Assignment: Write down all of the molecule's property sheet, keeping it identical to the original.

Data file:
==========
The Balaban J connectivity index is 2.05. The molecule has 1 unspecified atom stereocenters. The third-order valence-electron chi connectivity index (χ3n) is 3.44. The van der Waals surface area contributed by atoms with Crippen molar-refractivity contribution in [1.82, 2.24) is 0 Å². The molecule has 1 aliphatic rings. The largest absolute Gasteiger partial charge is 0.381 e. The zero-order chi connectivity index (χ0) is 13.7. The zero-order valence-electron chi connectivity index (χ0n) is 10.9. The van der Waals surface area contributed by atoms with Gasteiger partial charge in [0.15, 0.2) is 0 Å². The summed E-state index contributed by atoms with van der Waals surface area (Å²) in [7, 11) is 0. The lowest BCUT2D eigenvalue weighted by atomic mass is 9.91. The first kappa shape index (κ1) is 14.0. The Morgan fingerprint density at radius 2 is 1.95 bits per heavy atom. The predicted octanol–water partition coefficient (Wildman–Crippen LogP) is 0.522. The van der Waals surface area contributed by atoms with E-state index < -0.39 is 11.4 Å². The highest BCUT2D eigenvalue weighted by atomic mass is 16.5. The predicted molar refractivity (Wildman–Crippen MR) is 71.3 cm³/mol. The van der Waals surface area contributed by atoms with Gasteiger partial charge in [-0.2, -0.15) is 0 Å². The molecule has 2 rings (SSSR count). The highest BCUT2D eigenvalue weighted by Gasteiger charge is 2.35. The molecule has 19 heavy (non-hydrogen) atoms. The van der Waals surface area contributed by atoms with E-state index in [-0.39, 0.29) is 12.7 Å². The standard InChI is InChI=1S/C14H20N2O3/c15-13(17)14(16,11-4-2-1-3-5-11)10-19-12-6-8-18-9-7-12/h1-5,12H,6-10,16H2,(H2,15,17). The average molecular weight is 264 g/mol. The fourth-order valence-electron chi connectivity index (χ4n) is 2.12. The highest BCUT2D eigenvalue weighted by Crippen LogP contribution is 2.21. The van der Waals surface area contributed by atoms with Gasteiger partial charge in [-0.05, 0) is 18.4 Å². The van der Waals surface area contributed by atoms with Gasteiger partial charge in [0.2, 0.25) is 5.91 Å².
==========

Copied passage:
The Balaban J connectivity index is 2.05. The molecule has 1 unspecified atom stereocenters. The third-order valence-electron chi connectivity index (χ3n) is 3.44. The van der Waals surface area contributed by atoms with Crippen molar-refractivity contribution in [1.82, 2.24) is 0 Å². The molecule has 1 aliphatic rings. The largest absolute Gasteiger partial charge is 0.381 e. The zero-order chi connectivity index (χ0) is 13.7. The zero-order valence-electron chi connectivity index (χ0n) is 10.9. The van der Waals surface area contributed by atoms with Gasteiger partial charge in [0.15, 0.2) is 0 Å². The summed E-state index contributed by atoms with van der Waals surface area (Å²) in [7, 11) is 0. The lowest BCUT2D eigenvalue weighted by atomic mass is 9.91. The first kappa shape index (κ1) is 14.0. The Morgan fingerprint density at radius 2 is 1.95 bits per heavy atom. The predicted octanol–water partition coefficient (Wildman–Crippen LogP) is 0.522. The van der Waals surface area contributed by atoms with E-state index < -0.39 is 11.4 Å². The highest BCUT2D eigenvalue weighted by atomic mass is 16.5. The predicted molar refractivity (Wildman–Crippen MR) is 71.3 cm³/mol. The van der Waals surface area contributed by atoms with Gasteiger partial charge in [-0.2, -0.15) is 0 Å². The molecule has 2 rings (SSSR count). The highest BCUT2D eigenvalue weighted by Gasteiger charge is 2.35. The molecule has 19 heavy (non-hydrogen) atoms. The van der Waals surface area contributed by atoms with E-state index in [-0.39, 0.29) is 12.7 Å². The standard InChI is InChI=1S/C14H20N2O3/c15-13(17)14(16,11-4-2-1-3-5-11)10-19-12-6-8-18-9-7-12/h1-5,12H,6-10,16H2,(H2,15,17). The average molecular weight is 264 g/mol. The fourth-order valence-electron chi connectivity index (χ4n) is 2.12. The highest BCUT2D eigenvalue weighted by Crippen LogP contribution is 2.21. The van der Waals surface area contributed by atoms with Gasteiger partial charge in [-0.05, 0) is 18.4 Å². The van der Waals surface area contributed by atoms with Gasteiger partial charge in [0.2, 0.25) is 5.91 Å².